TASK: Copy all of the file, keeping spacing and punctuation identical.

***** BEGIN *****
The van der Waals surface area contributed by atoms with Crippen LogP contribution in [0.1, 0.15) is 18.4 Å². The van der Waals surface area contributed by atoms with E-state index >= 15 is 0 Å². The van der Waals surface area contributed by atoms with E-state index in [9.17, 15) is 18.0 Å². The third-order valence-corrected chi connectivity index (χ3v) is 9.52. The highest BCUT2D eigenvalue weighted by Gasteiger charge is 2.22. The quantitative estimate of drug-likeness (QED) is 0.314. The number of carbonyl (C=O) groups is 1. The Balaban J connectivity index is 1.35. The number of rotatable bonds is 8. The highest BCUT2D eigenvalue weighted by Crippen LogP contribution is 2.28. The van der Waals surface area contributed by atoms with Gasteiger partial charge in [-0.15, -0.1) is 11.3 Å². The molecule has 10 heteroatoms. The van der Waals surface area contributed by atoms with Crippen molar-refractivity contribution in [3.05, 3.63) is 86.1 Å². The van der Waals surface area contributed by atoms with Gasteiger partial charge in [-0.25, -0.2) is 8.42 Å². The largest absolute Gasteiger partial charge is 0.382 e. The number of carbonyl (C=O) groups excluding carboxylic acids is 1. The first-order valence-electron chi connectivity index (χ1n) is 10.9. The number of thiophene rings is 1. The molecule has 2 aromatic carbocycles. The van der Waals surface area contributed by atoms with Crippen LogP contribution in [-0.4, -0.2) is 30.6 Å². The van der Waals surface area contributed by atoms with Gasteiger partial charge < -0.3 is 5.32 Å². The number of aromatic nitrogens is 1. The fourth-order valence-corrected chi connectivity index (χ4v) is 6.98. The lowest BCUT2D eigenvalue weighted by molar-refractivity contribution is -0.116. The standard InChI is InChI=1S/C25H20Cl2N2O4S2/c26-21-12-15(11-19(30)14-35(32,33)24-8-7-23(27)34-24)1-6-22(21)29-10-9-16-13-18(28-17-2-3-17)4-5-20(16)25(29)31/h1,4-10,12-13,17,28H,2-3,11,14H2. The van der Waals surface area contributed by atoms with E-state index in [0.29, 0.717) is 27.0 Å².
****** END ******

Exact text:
The van der Waals surface area contributed by atoms with Crippen LogP contribution in [0.1, 0.15) is 18.4 Å². The van der Waals surface area contributed by atoms with E-state index >= 15 is 0 Å². The van der Waals surface area contributed by atoms with E-state index in [9.17, 15) is 18.0 Å². The third-order valence-corrected chi connectivity index (χ3v) is 9.52. The highest BCUT2D eigenvalue weighted by Gasteiger charge is 2.22. The quantitative estimate of drug-likeness (QED) is 0.314. The number of carbonyl (C=O) groups is 1. The Balaban J connectivity index is 1.35. The number of rotatable bonds is 8. The highest BCUT2D eigenvalue weighted by Crippen LogP contribution is 2.28. The van der Waals surface area contributed by atoms with Gasteiger partial charge in [-0.15, -0.1) is 11.3 Å². The molecule has 10 heteroatoms. The van der Waals surface area contributed by atoms with Crippen molar-refractivity contribution in [3.05, 3.63) is 86.1 Å². The van der Waals surface area contributed by atoms with Gasteiger partial charge in [-0.25, -0.2) is 8.42 Å². The largest absolute Gasteiger partial charge is 0.382 e. The number of carbonyl (C=O) groups excluding carboxylic acids is 1. The first-order valence-electron chi connectivity index (χ1n) is 10.9. The number of thiophene rings is 1. The molecule has 2 aromatic carbocycles. The van der Waals surface area contributed by atoms with Crippen LogP contribution in [-0.4, -0.2) is 30.6 Å². The van der Waals surface area contributed by atoms with Gasteiger partial charge < -0.3 is 5.32 Å². The number of aromatic nitrogens is 1. The fourth-order valence-corrected chi connectivity index (χ4v) is 6.98. The lowest BCUT2D eigenvalue weighted by molar-refractivity contribution is -0.116. The standard InChI is InChI=1S/C25H20Cl2N2O4S2/c26-21-12-15(11-19(30)14-35(32,33)24-8-7-23(27)34-24)1-6-22(21)29-10-9-16-13-18(28-17-2-3-17)4-5-20(16)25(29)31/h1,4-10,12-13,17,28H,2-3,11,14H2. The van der Waals surface area contributed by atoms with E-state index in [0.29, 0.717) is 27.0 Å².